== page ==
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Retirement Outside United States More Rhetoric than Reality

Philip Moeller

The past two years have been tough times for many Americans. If the grass was ever going to look greener somewhere other than the United States, you'd think it would have been after the Great Recession.

There has been no shortage of stories extolling this country or that as a retirement mecca, due to a mix of lower living costs, pleasant climates, and cultural attractions.

Over the past several years, Americans' attitudes about their own country have fallen from lukewarm to cold. Going back more than 30 years, regular Gallup polls have asked people whether they are satisfied or dissatisfied with the way things are going in the United States.

As recently as early 2002, more than 60 percent of those asked this question said they were satisfied, and that reading actually hit an all-time peak of 70 percent in December 2001. That was the merriest Christmas we've had in many years. More typical satisfaction scores have been in the 40s or 50s. The lowest scores in the first 30 years of the poll occurred in 1979 and 1992, when 12 percent and 14 percent satisfaction responses were recorded.

Beginning in late 2006 and early 2007, however, the country began sinking into a deep, deep funk. In early 2007, 35 percent of those surveyed by Gallup said they were satisfied with conditions in the United States. The satisfaction numbers began slipping throughout that year and the next, hitting their all-time low of 7 percent in October of 2008. They recovered to the mid-30s in the middle of 2009 but later retreated, hitting 11 percent last fall and rising since then to the mid-20s.

However, despite lots of talk about moving outside the country to retire, there is little compelling evidence that Americans are doing so in large numbers. The U.S. State Department estimates there are 6.3 million Americans living outside the country. A spokeswoman says this is a soft estimate based on an interpretation of voluntary and unaudited data provided by some Americans. The agency stopped producing detailed estimates more than a decade ago. There are firmer traveler numbers that find roughly 65 million of us travel outside the country each year. And a third of all Americans--110 million--have passports.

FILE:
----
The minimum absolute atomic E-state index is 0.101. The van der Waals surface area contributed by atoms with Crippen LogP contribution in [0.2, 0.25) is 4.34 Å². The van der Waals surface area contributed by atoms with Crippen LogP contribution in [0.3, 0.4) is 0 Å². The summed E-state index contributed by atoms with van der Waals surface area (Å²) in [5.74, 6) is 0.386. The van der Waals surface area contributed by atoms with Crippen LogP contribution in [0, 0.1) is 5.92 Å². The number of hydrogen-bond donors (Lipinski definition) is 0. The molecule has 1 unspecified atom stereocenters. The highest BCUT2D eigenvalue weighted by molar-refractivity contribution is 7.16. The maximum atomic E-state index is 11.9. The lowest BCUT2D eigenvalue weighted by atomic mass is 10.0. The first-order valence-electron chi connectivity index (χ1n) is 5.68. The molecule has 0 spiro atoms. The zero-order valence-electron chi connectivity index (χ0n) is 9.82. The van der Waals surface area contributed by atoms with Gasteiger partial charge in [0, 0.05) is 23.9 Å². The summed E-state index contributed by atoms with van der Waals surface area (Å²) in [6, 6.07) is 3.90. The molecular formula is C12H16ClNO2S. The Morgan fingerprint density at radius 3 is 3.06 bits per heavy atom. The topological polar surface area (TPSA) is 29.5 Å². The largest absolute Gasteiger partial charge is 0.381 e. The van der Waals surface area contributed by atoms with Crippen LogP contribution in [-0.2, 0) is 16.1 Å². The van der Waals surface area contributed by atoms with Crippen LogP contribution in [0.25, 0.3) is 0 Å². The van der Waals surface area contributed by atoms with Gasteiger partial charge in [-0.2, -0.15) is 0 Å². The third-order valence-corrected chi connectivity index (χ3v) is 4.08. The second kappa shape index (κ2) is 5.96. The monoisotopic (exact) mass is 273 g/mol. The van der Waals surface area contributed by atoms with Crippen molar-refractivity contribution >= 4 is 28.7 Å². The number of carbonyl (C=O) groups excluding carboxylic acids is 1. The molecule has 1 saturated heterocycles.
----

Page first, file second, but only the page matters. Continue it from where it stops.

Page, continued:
A more limited documented measure of overseas retirements is provided by Social Security.

It issues an annual report on how many of its recipients are outside the United States and the countries in which they live.

The growth of foreign recipients of Social Security payments was less than 7.5 percent during 2009 and 2010. At the end of 2010, the most recent report on foreign recipients of Social Security payments recorded that more than 548,000 monthly payments were being made to people outside the United States. The total is up 38 percent from 396,000 in 2000.

Most people who do retire outside the United States don't go far. Social Security reports that the two top countries where it sends payments are Canada and Mexico. Here are the top 10 countries for people receiving Social Security payments, with their current numbers and change over the past two years:

Canada: 108,200, up from 105,000

Mexico: 50,800, up from 48,800

Japan: 45,700, up from 37,600

Germany: 38,500, up from 37,100

United Kingdom: 33,300, up from 31,600

Italy: 32,600, down from 33,000

Philippines: 24,500, up from 21,800

Greece: 23,700, up from 23,100

France: 13,200, up from 12,300

Portugal: 12,500, up from 12,300

Gallup also asks people throughout the world whether they'd like to move to another country and, if so, their favorite choice. About 13 percent of the world's adults--640 million--said in Gallup's most recent survey that they would like to move. Nearly one in four--150 million--say their top choice is the United States. The United Kingdom is next highest, with 45 million.

Twitter: @PhilMoeller

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